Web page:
I tried to put that together. The goddess of the Martyrs? The Temples had been looking for the right island ever since the first ships went west, but never did they tell us why.
“It’s in your Temple’s art,” he told me. “’The Tears of Amra fell to earth,’ all of that. We found them. Found the tears and more. Two ships crashed trying to chart the course, but we did it, and we’re the only ones that knew how to get there and back again.” He clutched my shawl, his fingers shaking as black liquid dripped from the corner of his mouth. “Can you imagine how much money we’ll make, when we can turn anyone into Martyrs?”
I imagined a thousand persons impressed into the same kind of bondage as myself. Martyrs not made by chance but manufactured. All of them drawn from the city’s poorest corners.
I imagined Niko, a casual murderer, being the one to hold that power.
I couldn’t let that happen.
But I had no time to plan. Out in the water I saw a ship coming up slow. Close, too close. It had already overshot the harbor—and narrowly avoided a buoy. It was flying the arms of Gryf and floating straight towards the Cloudcourt bridge.
“You said everyone on board was dead.”
“As far as I know.”
“Then who’s on the ship?”
He didn’t answer.
I left him to the doctors.
I stepped from one boat to the next, offering apologies along the way. Each deck and raft made a subtly different clunk beneath my booted feet. Some of the distances were precarious, and the hemline of my too-fine dress threatened to catch against errant ropes and rigging. I closed the distance as quickly as I dared.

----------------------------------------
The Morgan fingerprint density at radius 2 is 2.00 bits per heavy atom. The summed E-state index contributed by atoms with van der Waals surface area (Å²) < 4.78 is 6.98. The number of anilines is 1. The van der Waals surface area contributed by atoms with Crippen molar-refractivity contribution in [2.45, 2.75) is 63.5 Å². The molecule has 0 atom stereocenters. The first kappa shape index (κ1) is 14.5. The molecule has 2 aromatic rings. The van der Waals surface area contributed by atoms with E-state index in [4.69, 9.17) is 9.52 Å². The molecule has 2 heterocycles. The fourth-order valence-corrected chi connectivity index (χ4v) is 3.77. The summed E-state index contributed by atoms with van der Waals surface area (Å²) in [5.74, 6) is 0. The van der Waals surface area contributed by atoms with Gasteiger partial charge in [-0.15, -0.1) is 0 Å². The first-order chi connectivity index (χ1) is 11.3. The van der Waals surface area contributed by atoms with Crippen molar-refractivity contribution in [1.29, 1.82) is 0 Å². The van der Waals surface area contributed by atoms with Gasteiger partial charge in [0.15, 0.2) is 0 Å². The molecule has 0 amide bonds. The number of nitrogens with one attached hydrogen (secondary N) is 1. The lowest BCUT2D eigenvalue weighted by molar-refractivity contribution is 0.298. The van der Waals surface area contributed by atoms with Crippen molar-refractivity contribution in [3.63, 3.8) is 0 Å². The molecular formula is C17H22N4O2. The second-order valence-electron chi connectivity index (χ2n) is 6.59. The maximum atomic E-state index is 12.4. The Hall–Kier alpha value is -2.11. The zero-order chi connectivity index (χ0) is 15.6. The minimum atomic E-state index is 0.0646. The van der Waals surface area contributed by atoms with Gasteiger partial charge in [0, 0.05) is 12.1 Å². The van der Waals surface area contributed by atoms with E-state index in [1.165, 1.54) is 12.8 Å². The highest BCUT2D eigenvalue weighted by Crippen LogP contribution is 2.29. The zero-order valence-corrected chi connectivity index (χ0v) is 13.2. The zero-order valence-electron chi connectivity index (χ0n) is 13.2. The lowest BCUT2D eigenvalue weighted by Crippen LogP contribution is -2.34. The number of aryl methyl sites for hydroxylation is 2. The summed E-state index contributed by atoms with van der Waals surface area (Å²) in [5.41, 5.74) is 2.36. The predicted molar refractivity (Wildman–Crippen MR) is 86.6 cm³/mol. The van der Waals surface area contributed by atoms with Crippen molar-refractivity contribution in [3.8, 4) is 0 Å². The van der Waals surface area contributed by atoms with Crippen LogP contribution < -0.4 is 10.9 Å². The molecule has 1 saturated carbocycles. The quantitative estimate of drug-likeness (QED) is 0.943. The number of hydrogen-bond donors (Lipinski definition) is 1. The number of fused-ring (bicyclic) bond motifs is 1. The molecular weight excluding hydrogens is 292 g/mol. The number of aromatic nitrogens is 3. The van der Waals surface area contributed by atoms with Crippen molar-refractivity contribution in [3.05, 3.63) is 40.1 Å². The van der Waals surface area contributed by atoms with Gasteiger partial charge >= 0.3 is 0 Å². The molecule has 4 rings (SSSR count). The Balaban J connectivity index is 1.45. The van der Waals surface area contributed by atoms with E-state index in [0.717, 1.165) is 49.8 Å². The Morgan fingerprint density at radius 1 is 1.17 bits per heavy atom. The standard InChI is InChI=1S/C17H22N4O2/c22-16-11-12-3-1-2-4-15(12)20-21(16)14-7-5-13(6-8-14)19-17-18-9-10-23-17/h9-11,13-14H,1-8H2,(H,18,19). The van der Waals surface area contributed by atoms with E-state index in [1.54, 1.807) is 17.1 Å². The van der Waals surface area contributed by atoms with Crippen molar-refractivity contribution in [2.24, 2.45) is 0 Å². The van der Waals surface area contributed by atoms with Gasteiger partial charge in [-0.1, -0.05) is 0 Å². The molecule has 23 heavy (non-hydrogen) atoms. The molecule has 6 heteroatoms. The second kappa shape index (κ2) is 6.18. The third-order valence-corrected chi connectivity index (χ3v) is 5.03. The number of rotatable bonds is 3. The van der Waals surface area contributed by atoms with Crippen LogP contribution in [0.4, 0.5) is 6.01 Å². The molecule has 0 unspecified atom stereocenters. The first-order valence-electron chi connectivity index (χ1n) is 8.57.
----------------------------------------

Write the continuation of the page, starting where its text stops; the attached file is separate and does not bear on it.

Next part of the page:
Behind me, on stage, Lacrymosa cried her great lament. I felt a moment of envy for her; the moment was interrupted when I hit the deck of a dinghy full of boys in Academy blue.
Alesky stared at me. “What are you doing here?”
It was a good question. I had a stupid answer. “You should be studying.”
“We are,” he said, all smiles. “It’s a special exercise in maintaining formation in close quarters.” That drew laughter from his fellows.
“I’m recommending a new exercise,” I told him. “Rowing.”
“Stow that,” said one of the boys. “You know how hard it is to get a good mooring? The dance is next—that’s the best part.”
“You didn’t tell us you had a girlfriend,” said a bald young man with teeth of white.
Alesky grimaced. “That’s my sister.”
“You said your sister was a Martyr.”
I had limited time. I gave a quick glance over all the boys. One of them had cut himself shaving. I barely felt the pinprick of the wound as I stared at his cheek. All of them noticed the slowly welling bead of blood upon my face.
“Under the seventh statute of City law, a Martyr is empowered to commandeer public vessels for the needs of Temple business,” I told them, which was an utter lie. “All of you get your oars. We have a ship to catch.”
They spotted the boat listing for the bridge. After that, they didn’t hesitate.
The boat lay unmoored upon the bay, drifting inevitably. If left alone, it would surely strike the span. Our dinghy came up dark alongside, oars cutting silent through the water.
I took an oar from one of the boys and rapped it against the side of the larger vessel. “Hey,” I whispered, sharply. Then louder: “Ahoy!”
“No one says ‘ahoy’ any more,” said one of the boys.
There was a time I could have climbed up the side. Now I was both weaker and wounded. “Boost me up,” I told them.
As it turned out, young men generally don’t need many excuses to show off their strength to a woman. They all had sea legs, besides—I never could have managed standing in that row-boat, let alone climb.